By Nick Romano
November 18, 2018 at 10:04 PM EST
Gene Page/AMC
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  • TV Show
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A quick note for viewers who care about such things: the dog survives at the end. Now onto this week’s episode…

There’s a quote from painter John Sloane that gets repurposed a lot. Barack Obama used a variation in one of his speeches as president. Sloane’s really trying to make a point about how “taking up art as a profession,” to “make a living” as an artist is “incompatible with making art.” But this is the more popular kernel: “Art enriches life. It makes life worth living.” The Walking Dead is faced with a similar realization — for the umpteenth time. The group fought to live, but what do they live for now, especially with the colonies so dispersed? The show still hasn’t gotten much better about approaching a concept like this in a nuanced manner, but leave it to Dan Fogler, the lovable baker in Fantastic Beasts and now the lovable music teacher in The Walking Dead, to start lightening Michonne’s cynical heart.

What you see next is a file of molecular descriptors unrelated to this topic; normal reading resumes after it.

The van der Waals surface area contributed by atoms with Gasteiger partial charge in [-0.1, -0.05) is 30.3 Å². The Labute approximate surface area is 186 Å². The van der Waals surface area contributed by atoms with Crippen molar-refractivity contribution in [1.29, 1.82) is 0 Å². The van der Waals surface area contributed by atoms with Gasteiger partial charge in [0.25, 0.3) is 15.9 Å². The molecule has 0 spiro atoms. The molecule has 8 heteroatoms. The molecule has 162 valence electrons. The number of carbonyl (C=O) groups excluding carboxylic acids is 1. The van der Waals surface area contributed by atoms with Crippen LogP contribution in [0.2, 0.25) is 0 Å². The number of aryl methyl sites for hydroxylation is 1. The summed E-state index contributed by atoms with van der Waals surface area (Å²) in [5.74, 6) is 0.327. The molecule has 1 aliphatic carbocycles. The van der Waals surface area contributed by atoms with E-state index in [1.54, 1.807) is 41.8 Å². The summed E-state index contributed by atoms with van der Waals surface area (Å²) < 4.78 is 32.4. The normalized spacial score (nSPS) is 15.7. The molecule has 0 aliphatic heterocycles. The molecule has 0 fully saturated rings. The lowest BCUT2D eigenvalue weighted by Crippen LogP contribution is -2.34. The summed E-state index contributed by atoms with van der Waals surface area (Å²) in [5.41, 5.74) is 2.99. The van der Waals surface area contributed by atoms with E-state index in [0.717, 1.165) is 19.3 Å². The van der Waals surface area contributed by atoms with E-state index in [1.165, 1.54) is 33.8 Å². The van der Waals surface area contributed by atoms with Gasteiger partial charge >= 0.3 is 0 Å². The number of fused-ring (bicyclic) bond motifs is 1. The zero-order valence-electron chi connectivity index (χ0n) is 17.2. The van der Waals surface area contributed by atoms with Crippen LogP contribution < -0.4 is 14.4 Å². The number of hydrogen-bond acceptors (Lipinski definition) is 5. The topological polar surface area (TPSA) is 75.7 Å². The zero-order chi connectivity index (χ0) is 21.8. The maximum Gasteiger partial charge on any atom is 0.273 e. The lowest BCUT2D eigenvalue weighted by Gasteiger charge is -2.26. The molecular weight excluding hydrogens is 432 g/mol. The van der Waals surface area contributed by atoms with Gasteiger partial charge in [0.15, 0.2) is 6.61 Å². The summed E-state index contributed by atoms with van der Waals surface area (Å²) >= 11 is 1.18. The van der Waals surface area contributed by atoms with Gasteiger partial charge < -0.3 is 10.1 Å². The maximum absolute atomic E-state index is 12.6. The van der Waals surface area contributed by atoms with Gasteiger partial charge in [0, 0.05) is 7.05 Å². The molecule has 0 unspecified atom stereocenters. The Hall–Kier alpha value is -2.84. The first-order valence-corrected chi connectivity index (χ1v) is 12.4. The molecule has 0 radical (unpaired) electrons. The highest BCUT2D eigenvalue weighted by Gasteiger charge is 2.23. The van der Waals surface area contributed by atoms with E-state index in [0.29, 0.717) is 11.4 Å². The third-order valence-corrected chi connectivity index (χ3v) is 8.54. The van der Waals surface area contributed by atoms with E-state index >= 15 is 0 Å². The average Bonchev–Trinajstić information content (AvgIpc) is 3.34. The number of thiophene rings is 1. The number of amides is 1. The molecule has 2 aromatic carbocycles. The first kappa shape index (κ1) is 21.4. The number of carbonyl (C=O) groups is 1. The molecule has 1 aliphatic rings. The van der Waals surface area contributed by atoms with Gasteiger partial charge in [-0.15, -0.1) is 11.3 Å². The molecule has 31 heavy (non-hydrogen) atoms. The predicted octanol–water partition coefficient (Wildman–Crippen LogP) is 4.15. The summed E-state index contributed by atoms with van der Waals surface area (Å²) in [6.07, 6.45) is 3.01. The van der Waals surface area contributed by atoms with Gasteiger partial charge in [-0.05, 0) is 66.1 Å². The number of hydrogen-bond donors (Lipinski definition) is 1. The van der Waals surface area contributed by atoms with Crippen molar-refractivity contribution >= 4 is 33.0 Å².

Alexandria shut itself off from Hilltop, which has become the epicenter for culture. There’s pottery, agriculture, metalworking, medicine, an outdoor laundromat powered by a guy on a stationary bicycle, blacksmithing, government, and music. Jesus, now the acting governor of Hilltop, listens to old records sent over as a gift by Georgie, while Tara, serving as his liaison to the people, mentions a noise complaint about a kid with a kazoo in reading off the day’s bullet points. Maggie appointed Jesus governor when she decided to go help Georgie start some new community far away, and he’s since been re-elected by the people — this is something that Michonne still doesn’t know. He’s reticent of this post, but he also recognizes that the communities need to be together. That’s why he supports the fair the Kingdom is setting up and why he’s been secretly training Aaron off in the woods under the radar of Tara and Michonne, to keep the communications open.

At the risk of suggesting Jesus and Aaron should shack up together because they’re the only gay people we know in The Walking Dead, they should shack up together. And they are the only two gay people.